Paths of the Soul
Nyima and his uncle Yang think it’s time for a pilgrimage to Lhasa. On the 2000-kilometre-long road, they throw themselves to the ground every few metres, meanwhile cheerfully braving trucks, earthquakes and the elements. One of the most gripping and thought-provoking pilgrimages in the history of film.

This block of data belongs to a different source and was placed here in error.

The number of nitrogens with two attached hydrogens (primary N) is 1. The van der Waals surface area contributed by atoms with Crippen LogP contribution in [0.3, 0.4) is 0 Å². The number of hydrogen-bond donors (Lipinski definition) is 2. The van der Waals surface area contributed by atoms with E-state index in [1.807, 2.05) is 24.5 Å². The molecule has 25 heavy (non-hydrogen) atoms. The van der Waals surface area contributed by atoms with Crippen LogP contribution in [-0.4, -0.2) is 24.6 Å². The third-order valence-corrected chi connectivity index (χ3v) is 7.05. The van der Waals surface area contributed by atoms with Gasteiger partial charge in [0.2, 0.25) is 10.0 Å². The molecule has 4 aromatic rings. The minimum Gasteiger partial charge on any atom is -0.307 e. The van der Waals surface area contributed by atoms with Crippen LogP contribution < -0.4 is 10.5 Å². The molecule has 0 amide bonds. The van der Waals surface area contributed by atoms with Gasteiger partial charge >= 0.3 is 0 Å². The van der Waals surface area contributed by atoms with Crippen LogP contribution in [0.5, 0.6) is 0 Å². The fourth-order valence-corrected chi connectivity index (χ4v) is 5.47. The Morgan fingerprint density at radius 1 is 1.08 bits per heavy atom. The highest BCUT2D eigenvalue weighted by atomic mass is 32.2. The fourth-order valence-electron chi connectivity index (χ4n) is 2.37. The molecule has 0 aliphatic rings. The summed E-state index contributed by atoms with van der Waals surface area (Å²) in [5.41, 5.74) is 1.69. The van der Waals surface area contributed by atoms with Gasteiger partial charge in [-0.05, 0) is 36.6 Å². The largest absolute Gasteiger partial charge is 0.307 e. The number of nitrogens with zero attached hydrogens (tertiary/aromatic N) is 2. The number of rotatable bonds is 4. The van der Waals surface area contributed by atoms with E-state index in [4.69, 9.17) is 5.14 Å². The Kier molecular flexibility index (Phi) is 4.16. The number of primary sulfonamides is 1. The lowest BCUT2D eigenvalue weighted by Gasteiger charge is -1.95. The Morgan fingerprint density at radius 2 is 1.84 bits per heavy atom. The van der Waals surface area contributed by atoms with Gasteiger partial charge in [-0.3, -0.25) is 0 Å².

When two inhabitants of a Tibetan mountain village decide to undertake a pilgrimage to the holy city of Lhasa, others join them. A group of eleven people (including a pregnant woman and a girl) eventually sets off on their pilgrimage on foot - a journey lasting months through all kinds of weather over a distance of about 2000 kilometres, partly intended as penance and partly for the peace of mind of others. The Buddhist ritual which forms part of the pilgrimage will surprise Western viewers: every few yards, the travellers throw themselves to the ground, wearing a large apron of animal skin and wooden blocks on their hands for protection. Zhang worked without a script and with non-professional actors, so the boundary between feature and documentary fades. This soberly made road movie juxtaposes beautiful shots of impressive landscapes with more intimate moments, for instance when praying together and when a child is born, for which the journey has to be interrupted briefly.